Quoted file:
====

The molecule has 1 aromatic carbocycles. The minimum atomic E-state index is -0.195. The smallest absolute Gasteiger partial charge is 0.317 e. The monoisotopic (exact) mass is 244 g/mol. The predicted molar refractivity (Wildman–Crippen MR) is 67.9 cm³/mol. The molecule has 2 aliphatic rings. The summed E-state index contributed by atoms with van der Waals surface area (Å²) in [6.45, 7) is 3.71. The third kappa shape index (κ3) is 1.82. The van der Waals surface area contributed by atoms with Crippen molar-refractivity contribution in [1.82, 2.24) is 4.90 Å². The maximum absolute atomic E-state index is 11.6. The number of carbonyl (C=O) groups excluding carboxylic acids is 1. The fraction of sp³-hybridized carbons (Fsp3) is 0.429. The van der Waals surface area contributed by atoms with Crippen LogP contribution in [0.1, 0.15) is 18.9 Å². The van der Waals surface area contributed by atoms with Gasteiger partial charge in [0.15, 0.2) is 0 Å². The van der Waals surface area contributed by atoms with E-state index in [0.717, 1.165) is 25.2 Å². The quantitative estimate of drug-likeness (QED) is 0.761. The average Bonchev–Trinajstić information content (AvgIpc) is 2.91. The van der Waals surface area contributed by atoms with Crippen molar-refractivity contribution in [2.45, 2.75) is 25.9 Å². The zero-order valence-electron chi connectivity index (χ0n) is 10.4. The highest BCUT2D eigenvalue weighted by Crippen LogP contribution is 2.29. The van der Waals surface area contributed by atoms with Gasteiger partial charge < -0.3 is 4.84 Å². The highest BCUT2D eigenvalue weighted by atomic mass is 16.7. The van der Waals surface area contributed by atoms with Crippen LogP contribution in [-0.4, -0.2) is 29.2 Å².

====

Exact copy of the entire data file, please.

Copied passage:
The molecule has 1 aromatic carbocycles. The minimum atomic E-state index is -0.195. The smallest absolute Gasteiger partial charge is 0.317 e. The monoisotopic (exact) mass is 244 g/mol. The predicted molar refractivity (Wildman–Crippen MR) is 67.9 cm³/mol. The molecule has 2 aliphatic rings. The summed E-state index contributed by atoms with van der Waals surface area (Å²) in [6.45, 7) is 3.71. The third kappa shape index (κ3) is 1.82. The van der Waals surface area contributed by atoms with Crippen molar-refractivity contribution in [1.82, 2.24) is 4.90 Å². The maximum absolute atomic E-state index is 11.6. The number of carbonyl (C=O) groups excluding carboxylic acids is 1. The fraction of sp³-hybridized carbons (Fsp3) is 0.429. The van der Waals surface area contributed by atoms with Crippen LogP contribution in [0.1, 0.15) is 18.9 Å². The van der Waals surface area contributed by atoms with Gasteiger partial charge in [0.15, 0.2) is 0 Å². The van der Waals surface area contributed by atoms with E-state index in [0.717, 1.165) is 25.2 Å². The quantitative estimate of drug-likeness (QED) is 0.761. The average Bonchev–Trinajstić information content (AvgIpc) is 2.91. The van der Waals surface area contributed by atoms with Crippen molar-refractivity contribution in [2.45, 2.75) is 25.9 Å². The zero-order valence-electron chi connectivity index (χ0n) is 10.4. The highest BCUT2D eigenvalue weighted by Crippen LogP contribution is 2.29. The van der Waals surface area contributed by atoms with Gasteiger partial charge < -0.3 is 4.84 Å². The highest BCUT2D eigenvalue weighted by atomic mass is 16.7. The van der Waals surface area contributed by atoms with Crippen LogP contribution in [-0.4, -0.2) is 29.2 Å².